Technology has, in many ways, adversely affected our interaction and our connection at work. We don’t talk to each other, we email or text each other when we’re upset. My hope is that this will turn out to be a fad, and we’ll figure out pretty quickly how to use our innate abilities to connect, create and relate to one another to solve problems and innovate.

What are the biggest challenges facing companies today?

From my perspective the biggest challenge is how to get over the habits of the 20th century. During that period we set up a lot of hierarchies and organizational structures for static business environments.

Now we are the opposite of static. We are in a fluid and global business environment. I think about things like— how do we use that global connection in everyone’s best interest? How do we stay adaptive and flexible? How do we keep from getting overwhelmed? It’s a challenge! But a good one to have.

What motivates you?

Helping people find their AHA! Moments—hopefully through a good sense of humor, a mirror and a sense of balance. I’ve been married nearly 40 years—it’s the greatest team development adventure I’ve been on in my life! And believe me, I’ve had to use that mirror, keep a sense of humor, and keep my balance through the journey.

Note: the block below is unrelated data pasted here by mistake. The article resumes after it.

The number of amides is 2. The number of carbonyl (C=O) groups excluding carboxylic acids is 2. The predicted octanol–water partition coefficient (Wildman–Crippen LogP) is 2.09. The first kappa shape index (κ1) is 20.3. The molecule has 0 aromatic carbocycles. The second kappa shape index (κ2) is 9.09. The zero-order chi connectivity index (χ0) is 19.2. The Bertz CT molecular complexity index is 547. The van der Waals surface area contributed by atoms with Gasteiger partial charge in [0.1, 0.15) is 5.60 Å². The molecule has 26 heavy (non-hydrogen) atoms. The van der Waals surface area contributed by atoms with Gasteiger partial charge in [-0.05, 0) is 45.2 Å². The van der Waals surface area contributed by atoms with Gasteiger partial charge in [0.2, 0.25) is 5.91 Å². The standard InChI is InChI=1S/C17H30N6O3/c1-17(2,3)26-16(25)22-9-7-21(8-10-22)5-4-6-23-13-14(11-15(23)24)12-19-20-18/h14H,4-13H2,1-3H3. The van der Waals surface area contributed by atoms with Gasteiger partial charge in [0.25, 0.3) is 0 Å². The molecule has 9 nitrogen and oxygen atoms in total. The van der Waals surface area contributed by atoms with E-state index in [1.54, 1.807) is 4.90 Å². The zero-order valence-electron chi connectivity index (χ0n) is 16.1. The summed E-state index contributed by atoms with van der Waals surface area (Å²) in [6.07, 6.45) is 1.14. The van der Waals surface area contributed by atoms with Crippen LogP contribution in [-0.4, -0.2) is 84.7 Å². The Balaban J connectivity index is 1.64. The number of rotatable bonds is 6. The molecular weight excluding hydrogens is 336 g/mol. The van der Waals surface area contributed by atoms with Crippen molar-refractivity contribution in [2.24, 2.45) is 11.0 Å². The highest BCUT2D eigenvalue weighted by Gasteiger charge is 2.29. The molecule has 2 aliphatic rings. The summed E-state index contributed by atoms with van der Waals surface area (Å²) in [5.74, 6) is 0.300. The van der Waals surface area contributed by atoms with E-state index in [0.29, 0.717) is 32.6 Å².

I have two children and two beautiful granddaughters. Playing with them reminds me of the power of being in the present moment, paying attention to one person’s experience at a time, and letting everything else go—it’s a terrific reminder of the power of attention and listening.

Also, I have spent nearly two decades as a volunteer with my local YMCA, including serving as board president, volunteer coach and trainer. I’ve had the honor of serving on other local boards, and coaching young couples about to be married. All of these experiences have contributed to both my personal growth and leadership development. It’s terrific to be challenged by highly diverse groups of people—it forces you to listen in a new way, to be patient, and to learn when to take a stand.

What drew you to USC Bovard College?

Bovard College is shaping their HR program towards innovation and student-centered learning—something that has a true 21st century feel to it. That’s absolutely the right direction.

They’re introducing learners to broad strategic thinking, a focus on change and innovation, and new approaches to learning and development. They are leading students to think about where the future is taking us. That’s an energy I want to be part of!